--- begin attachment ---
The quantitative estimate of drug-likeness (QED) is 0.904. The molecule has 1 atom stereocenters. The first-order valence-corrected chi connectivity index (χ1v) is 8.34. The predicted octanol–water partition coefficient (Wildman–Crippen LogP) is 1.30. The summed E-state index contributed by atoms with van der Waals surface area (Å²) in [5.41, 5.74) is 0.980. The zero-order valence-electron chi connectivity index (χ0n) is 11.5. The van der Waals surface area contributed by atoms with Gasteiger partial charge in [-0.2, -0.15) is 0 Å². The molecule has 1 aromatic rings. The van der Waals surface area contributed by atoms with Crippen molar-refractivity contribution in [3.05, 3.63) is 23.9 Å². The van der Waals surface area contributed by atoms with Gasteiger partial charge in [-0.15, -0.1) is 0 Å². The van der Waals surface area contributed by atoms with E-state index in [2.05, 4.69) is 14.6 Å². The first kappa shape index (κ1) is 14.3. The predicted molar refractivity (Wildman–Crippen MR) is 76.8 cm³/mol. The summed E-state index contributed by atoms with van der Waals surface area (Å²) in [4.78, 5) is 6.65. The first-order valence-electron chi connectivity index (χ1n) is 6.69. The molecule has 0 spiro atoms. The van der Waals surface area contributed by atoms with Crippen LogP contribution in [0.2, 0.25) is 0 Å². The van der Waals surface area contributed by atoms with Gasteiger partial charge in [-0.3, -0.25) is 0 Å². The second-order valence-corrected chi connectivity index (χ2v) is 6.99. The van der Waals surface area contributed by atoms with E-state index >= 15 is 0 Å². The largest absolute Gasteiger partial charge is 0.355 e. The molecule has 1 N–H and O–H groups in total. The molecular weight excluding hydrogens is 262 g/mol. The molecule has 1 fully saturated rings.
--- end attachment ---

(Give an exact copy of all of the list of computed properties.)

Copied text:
The quantitative estimate of drug-likeness (QED) is 0.904. The molecule has 1 atom stereocenters. The first-order valence-corrected chi connectivity index (χ1v) is 8.34. The predicted octanol–water partition coefficient (Wildman–Crippen LogP) is 1.30. The summed E-state index contributed by atoms with van der Waals surface area (Å²) in [5.41, 5.74) is 0.980. The zero-order valence-electron chi connectivity index (χ0n) is 11.5. The van der Waals surface area contributed by atoms with Gasteiger partial charge in [-0.2, -0.15) is 0 Å². The molecule has 1 aromatic rings. The van der Waals surface area contributed by atoms with Crippen molar-refractivity contribution in [3.05, 3.63) is 23.9 Å². The van der Waals surface area contributed by atoms with Gasteiger partial charge in [-0.15, -0.1) is 0 Å². The van der Waals surface area contributed by atoms with E-state index in [2.05, 4.69) is 14.6 Å². The first kappa shape index (κ1) is 14.3. The predicted molar refractivity (Wildman–Crippen MR) is 76.8 cm³/mol. The summed E-state index contributed by atoms with van der Waals surface area (Å²) in [4.78, 5) is 6.65. The first-order valence-electron chi connectivity index (χ1n) is 6.69. The molecule has 0 spiro atoms. The van der Waals surface area contributed by atoms with Crippen LogP contribution in [0.2, 0.25) is 0 Å². The van der Waals surface area contributed by atoms with Gasteiger partial charge in [-0.3, -0.25) is 0 Å². The second-order valence-corrected chi connectivity index (χ2v) is 6.99. The van der Waals surface area contributed by atoms with E-state index >= 15 is 0 Å². The largest absolute Gasteiger partial charge is 0.355 e. The molecule has 1 N–H and O–H groups in total. The molecular weight excluding hydrogens is 262 g/mol. The molecule has 1 fully saturated rings.